The road transport sector depends on petroleum based fuels. Growth in the Australian road transport task has led to a corresponding increase in number of vehicles consuming fuel, which in turn, has led to an increase in greenhouse gas emissions from the sector. In 2012, road transport is estimated to have produced 76oMt CO2-e, which accounted for 84 per cent of emissions from the transport sector and over 12% of all greenhouse gas emissions produced in Australia1.

The Department of the Environment maintains Australia's National Greenhouse Accounts which has more information on the emissions of greenhouse gases in Australia.

On the Green Vehicle Guide (GVG), a higher CO2 number means the car produces higher levels of carbon dioxide (CO2) from the tailpipe. All new vehicle models up to 3.5 tonnes gross vehicle mass sold in Australia are tested to determine both fuel consumption and the level of CO2 emissions emitted. The test produces three results for fuel consumption and CO2 emissions - the ‘combined’, 'urban' and 'extra-urban' values. The combined CO2 emissions value is used as the primary basis for ranking vehicles on the GVG website. This information is also displayed on the Fuel Consumption Label attached to the windscreen of new vehicles.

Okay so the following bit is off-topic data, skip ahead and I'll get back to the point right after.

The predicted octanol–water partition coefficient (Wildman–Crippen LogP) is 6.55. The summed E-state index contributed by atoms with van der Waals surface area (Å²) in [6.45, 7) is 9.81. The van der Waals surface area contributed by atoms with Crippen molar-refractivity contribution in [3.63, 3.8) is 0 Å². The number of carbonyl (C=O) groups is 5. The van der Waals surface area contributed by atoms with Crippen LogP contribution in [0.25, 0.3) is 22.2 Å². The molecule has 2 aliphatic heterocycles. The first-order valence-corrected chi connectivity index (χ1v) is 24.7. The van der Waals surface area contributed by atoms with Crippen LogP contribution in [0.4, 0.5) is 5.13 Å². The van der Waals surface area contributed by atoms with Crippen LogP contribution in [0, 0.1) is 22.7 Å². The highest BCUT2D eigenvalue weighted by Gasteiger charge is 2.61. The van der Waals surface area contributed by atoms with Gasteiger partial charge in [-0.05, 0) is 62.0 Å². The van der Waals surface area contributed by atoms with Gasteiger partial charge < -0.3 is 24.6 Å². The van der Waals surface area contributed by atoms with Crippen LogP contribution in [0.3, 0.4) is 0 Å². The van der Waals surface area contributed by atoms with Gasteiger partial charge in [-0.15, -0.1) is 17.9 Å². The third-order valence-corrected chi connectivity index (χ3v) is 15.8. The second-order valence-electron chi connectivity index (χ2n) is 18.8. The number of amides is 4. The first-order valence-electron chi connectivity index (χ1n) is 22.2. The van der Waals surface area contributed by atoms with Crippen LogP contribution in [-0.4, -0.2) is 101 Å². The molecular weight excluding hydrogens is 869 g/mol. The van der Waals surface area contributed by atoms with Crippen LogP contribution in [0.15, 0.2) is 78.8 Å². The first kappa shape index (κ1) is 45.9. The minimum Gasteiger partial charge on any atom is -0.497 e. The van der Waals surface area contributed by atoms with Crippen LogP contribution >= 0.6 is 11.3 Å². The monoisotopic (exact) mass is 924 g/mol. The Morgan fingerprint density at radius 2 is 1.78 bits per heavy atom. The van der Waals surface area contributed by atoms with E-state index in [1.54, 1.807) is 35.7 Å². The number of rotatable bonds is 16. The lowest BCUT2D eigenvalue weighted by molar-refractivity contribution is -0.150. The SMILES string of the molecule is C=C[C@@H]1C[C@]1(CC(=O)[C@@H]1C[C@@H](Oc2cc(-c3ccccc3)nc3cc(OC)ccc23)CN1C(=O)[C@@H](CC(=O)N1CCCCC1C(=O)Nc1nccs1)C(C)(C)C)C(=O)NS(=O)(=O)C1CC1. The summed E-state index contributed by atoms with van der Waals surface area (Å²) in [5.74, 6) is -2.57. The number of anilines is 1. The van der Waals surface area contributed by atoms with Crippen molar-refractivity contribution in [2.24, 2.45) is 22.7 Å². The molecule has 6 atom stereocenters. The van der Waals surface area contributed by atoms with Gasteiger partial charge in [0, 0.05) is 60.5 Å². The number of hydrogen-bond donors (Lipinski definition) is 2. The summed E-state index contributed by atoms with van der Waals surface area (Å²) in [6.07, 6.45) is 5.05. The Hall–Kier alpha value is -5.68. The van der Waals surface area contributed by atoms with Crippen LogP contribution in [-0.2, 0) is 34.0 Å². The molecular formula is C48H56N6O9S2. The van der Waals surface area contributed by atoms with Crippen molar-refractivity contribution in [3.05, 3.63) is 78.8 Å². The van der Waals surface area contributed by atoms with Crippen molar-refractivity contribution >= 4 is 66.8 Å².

Air Pollutant Emissions

Air pollutants such as carbon monoxide, nitrogen oxides, particulate matter, volatile organic compounds and benzene are emitted into the environment by motor vehicles. Air pollutants can contribute to urban air quality problems, such as photochemical smog and adversely affect human health. Further information on the impacts and sources of air pollutants is available from the Department of the Environment. National Pollutant Inventory data indicates that in Australia motor vehicles remain a major cause of air pollution in urban areas. However, not all vehicles contribute the same amount of air pollution to the atmosphere.